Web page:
Why It's OK to Crave American Fast Food When You're Abroad

fast food abroad
Chris McGrath/Getty Images News
Chris McGrath/Getty Images News

Two years ago, when I stowed all my worldly possessions in a New Jersey storage unit and took off on what would become a half-year-long eating spree around the world, several unknowns lurked on life’s horizon. Where would I go? How long would I be gone? What the hell was I doing with my life?

I wasn’t particularly concerned, however, with what I would eat. Nor was I at all worried about missing American food.

I have a particular affinity for the flavors and aromas of Asia, which was good, because I was headed there first. And so I told myself: I’ll devour platefuls of greasy pan-fried dumplings all day, every day. I’ll gorge myself on springy ramen noodles lounging in bowls of rich shoyu broth at breakfast and long for seconds by lunchtime. I’ll never grimace at the sight of elegant slivers of quivering, blood-red tuna resting on pillows of perfectly-cooked rice. The continent of Asia is home to the most diverse and scintillating collection of cuisines on the planet, and I’ll never get tired of it.

By the time I made it to Singapore, all I wanted was a freaking burger.

American food can wait, I reasoned. Not only because I had the rest of my life to eat it, but because it seemed so obviously inferior to the marvelous morsels awaiting me. The foods that crowded the dinner plate of my upbringing had no history of their own, invented not through centuries of culinary heritage but the clumsy zap of a microwave. With noted exceptions, America’s food felt to me like muddled dishes of happenstance, degraded further still by decades of fast food-ified culture. So yeah. It could wait.

I lasted two months. By the time I made it to Singapore, all I wanted was a freaking burger. I was homesick, and it manifested in food form.

mcdonald's abroad
Peter Kovalev/Getty Images

Three months into the trip, my neurons fixated on a classic BLT, the un-fuck-up-able (or so I thought) sandwich beloved at Garden State diners and Southern Waffle Houses alike. I desperately searched for BLTs on menus everywhere I might conceivably hope to find one -- in airports, train stations, hotel lobbies. There was the BLT I ordered in an airport in Shanghai, which arrived in a bamboo steamer moistened into soggy submission. The BLT at a beachside tourist-trap cafe in Bali, served on bread that looked like worm-eaten cardboard and didn’t taste much better. The best of the bunch: a cold, room service BLT scarfed down while sitting the floor of a Singapore hotel when I couldn’t bear the sight of another bowl of laksa. It was everything I needed.

With each sandwich, some internal reset button was pressed, and I wouldn’t crave American food for another few weeks at least. But the urge would inevitably return: The longer I was away from American food, the more I required it to soldier on. I may have been mentally prepared to pack up my life and book a one-way ticket to somewhere far away, but my palate clearly wasn’t. Those meals were my lifeline home, zinging me back stateside in a single bite. There’s nothing else short of a teleporter that can do that.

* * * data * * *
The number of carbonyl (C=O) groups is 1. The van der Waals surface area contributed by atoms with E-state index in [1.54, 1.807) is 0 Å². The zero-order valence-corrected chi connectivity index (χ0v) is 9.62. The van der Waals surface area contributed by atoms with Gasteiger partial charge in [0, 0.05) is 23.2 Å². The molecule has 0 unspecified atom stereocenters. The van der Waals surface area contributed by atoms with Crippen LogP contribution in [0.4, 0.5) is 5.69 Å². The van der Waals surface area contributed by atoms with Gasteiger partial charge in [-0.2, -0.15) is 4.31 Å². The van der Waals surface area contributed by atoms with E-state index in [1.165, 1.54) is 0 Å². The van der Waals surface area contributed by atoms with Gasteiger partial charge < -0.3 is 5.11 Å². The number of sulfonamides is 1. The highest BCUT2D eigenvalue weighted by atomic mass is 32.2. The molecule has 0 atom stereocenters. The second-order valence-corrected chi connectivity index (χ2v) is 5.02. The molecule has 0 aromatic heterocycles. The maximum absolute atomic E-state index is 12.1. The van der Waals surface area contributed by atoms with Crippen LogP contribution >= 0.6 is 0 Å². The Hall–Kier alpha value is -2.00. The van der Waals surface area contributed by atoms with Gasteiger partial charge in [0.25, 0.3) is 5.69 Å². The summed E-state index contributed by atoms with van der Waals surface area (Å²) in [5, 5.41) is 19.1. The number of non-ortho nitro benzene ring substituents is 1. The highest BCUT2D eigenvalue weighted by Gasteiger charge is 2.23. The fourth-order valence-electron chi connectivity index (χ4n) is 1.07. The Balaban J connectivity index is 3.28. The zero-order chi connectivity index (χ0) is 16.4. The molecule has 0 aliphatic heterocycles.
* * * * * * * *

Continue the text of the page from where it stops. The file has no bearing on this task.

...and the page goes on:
There's something wonderful about experiencing American culture refracted through someone else's.

When I looked for American food, I found it everywhere. I wound up eating things I might have otherwise dismissed, like the thick buttered toast in Hong Kong’s grubby cha chaan teng, a style of eatery specializing in local interpretations of Western diner fare, and katsu sando, Japan’s fried pork cutlet sandwich that’s loosely inspired by continental European cuisine. I tried regional dishes at Western fast-food chains -- establishments I wouldn’t be caught dead in at home -- like a ginger-spiked burger at McDonald’s Japan or a fried taro turnover at Burger King Singapore. Even faithful recreations of familiar fare took on an allure I’d been too headstrong to recognize at home.

burger king india
Jeff Greenberg/Universal Images Group/Getty Images

There’s something wonderful and fascinating about experiencing American culture refracted through someone else’s, I realized. All food is the product of a million and one influences, including the centuries-old cuisines I hold in such esteem. American food hasn’t had as much time to marinate, but its merits are multifold. Why else would so many world cultures adopt so many bits and pieces of it?

There’s probably something to be said about, as the song goes, “not knowing what you’ve got ‘til it’s gone.” Also, the grass being greener. Also, much of the food we have built here, in American kitchens, truly laboratories of the unorthodox, is actually good.

I could wax poetic on the subject, but I’d rather meditate on the perfect BLT, the sandwich that danced in my mind as if I were a castaway on a barren island, instead of a tourist chewing my way through the world’s greatest food regions. Here it is: fresh and fluffy white bread, barely toasted, which gives way under your fingers. Crisp, springy lettuce, a perfect foil for salty, crunchy bacon riddled with caramelized fat. Tomatoes, bursting with juice and acid. Creamy mayonnaise slathered liberally. They’re everywhere, from roadside diners to country clubs to lunch counters to automats. As with anything, some versions are better than others. But you’ll never appreciate your 24-hour diner BLT more than when you’re hunched on the floor of Singapore hotel room.

Sign up here for our daily Thrillist email and subscribe here for our YouTube channel to get your fix of the best in food/drink/fun.

Rachel Tepper Paley is a writer, editor, and sometimes illustrator living in New York City. See what she's eating over at @thepumpernickel on Instagram.